Sunday, September 7, 2014

Greek fried zucchini with yoghurt sauce

There’s nothing more classic in Greek cuisine than battered and fried eggplant and zucchini slices. When you go out to a taverna in Greece, these nibbles are amongst the first you order.

When you have a meat- or fish-based Sunday lunch at home, you whip these up as a meze to accompany the grand attraction. They are the go-to side dish for every Greek who respects themselves.

When they are crispy on the outside and juicy on the inside, they are the best. Paired with tzatziki or a simple yoghurt sauce, they are divine.

In order to change things up because admittedly I am so bored of eating them with a plain batter, I added some sesame seeds and fresh mint to it. It made a big difference as they enhanced the flavor of the zucchini, adding freshness and extra crunchiness. The dip of Greek strained yoghurt was flavored with ground coriander that was faintly spicy and provided acidity to the fried zucchini.

S and I loved it. Especially S who couldn’t keep his hands off of it long enough for me take a photograph.

Greek fried zucchini with fresh mint and sesame seeds and a yoghurt dip with ground coriander

I used small, light-colored zucchini that taste far better than the large, deep-green ones and are less watery but any old zucchini will do.
I used a mandoline to slice them but a sharp knife will do the job as well.

Yield: enough for 4-6 people as appetizer


for the zucchini
3 courgettes (600-650 g), cut into 0.5-0.7 cm slices on the diagonal
80 g all-purpose flour
½ tsp salt
160 ml cold sparkling water
3 Tbsp sesame seeds
2 Tbsp chopped fresh mint leaves
Sunflower oil, for frying

for the yoghurt dip
7 Tbsp Greek 2% strained yoghurt
Juice of ½ lemon
¼ tsp ground coriander
1½ Tbsp extra virgin olive oil
Freshly ground black pepper (2-3 turns of the pepper mill)
¼ tsp salt

Special equipment: mandoline (optional)

In a medium-sized, high-sided, heavy-bottomed pan, add the sunflower oil. Be careful not to use a pan that’s too small, because the oil will rise and bubble and triple in size when you add the zucchini. You don't want the oil spilling out of the pan.
Heat the oil over medium-high heat. You can check if the oil is ready for frying by dropping in it a 2.5 cm cube of white bread and if it browns in 60 seconds, it is ready. If it browns in less time then your oil is too hot!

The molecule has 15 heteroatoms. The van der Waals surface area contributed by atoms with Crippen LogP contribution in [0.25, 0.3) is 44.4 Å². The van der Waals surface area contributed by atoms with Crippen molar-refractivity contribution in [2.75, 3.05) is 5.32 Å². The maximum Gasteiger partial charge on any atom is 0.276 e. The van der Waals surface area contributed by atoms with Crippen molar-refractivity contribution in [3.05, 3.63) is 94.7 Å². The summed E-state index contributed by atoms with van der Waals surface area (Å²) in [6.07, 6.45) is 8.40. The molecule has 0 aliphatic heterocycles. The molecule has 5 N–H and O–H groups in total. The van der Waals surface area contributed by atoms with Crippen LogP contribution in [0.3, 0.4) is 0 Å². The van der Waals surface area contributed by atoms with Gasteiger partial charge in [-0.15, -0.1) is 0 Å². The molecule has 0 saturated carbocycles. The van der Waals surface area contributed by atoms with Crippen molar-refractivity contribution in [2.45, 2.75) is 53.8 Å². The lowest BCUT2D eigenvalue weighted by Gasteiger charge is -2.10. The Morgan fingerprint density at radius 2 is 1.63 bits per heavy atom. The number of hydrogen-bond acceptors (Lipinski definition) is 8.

In the meantime, prepare the batter. It’s crucial that you prepare the batter at this point and not earlier, because this way it will retain the bubbles from the sparkling water and the zucchini fries will be more airy and crispy.

In a large bowl, add the flour and salt and mix with a whisk. Add the sparkling water, pouring it little by little and whisking continuously until it comes together into a somewhat thin batter. Add the sesame seeds and chopped mint and stir.

Once the oil is hot enough (it should be very hot so the zucchini doesn’t become soggy but crispy), dip the zucchini slices in the batter briefly and fry. Do not overcrowd the pan because they will not be uniformly fried. Fry them for 2-3 minutes, until they take on a golden color and crisp up.

While the zucchini is frying, prepare the yoghurt dip. Add all the ingredients for the dip in a medium-sized bowl and mix well with a spoon.

Remove the zucchini slices from the pan with a slotted spoon and place them on paper towels to drain excess oil. Then transfer them onto a platter and sprinkle with a little salt.

Serve immediately with the yoghurt dip.

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Wednesday, August 27, 2014

Fig and mascarpone bruschetta

Some things don’t need introductions. They are as simple as they can be yet still incredibly beautiful and satisfying.

When figs are ripe and sweet, mascarpone is creamy and ham is salty, then what more do you need than a slice of good, crusty bread, some runny honey with floral notes, a few sprigs of earthy, fresh thyme, and a drizzle of extra virgin olive oil?

A quick recipe for bruschette that you can make as an appetizer or serve as a nibble with a chilled glass of wine or a cold beer on a warm, late-summer evening.

One of the tastiest bruschette there is.

Hope you enjoy!

Fig and mascarpone bruschetta with ham and honey

Use any kind of cured, boiled or smoked ham of which the taste you enjoy.
Instead of mascarpone you can also use cream cheese, or for a different flavor profile and if you like its tangy and sharp flavor, goat’s cheese.
For a vegetarian option, omit the ham and add a sprinkle of good flaky sea salt on top of the bruschetta.

Yield: as many as you like

Bread slices (from a loaf of good crusty bread)
Ham slices
Fresh figs, cut in four or eight pieces
Fresh thyme leaves
Extra virgin olive oil
Light-flavored runny honey
Flaky sea salt (optional)

Toast the bread either in the oven or in your toaster.
Spread enough mascarpone cheese to thickly cover them.
Lay either half a slice or a whole slice of ham on top.
Add the fig pieces (2-3 pieces for each bruschetta).
Sprinkle with some fresh thyme leaves.
Drizzle with a little olive oil and some honey.
Sprinkle some flaky sea salt if you wish over the top.
Eat at once.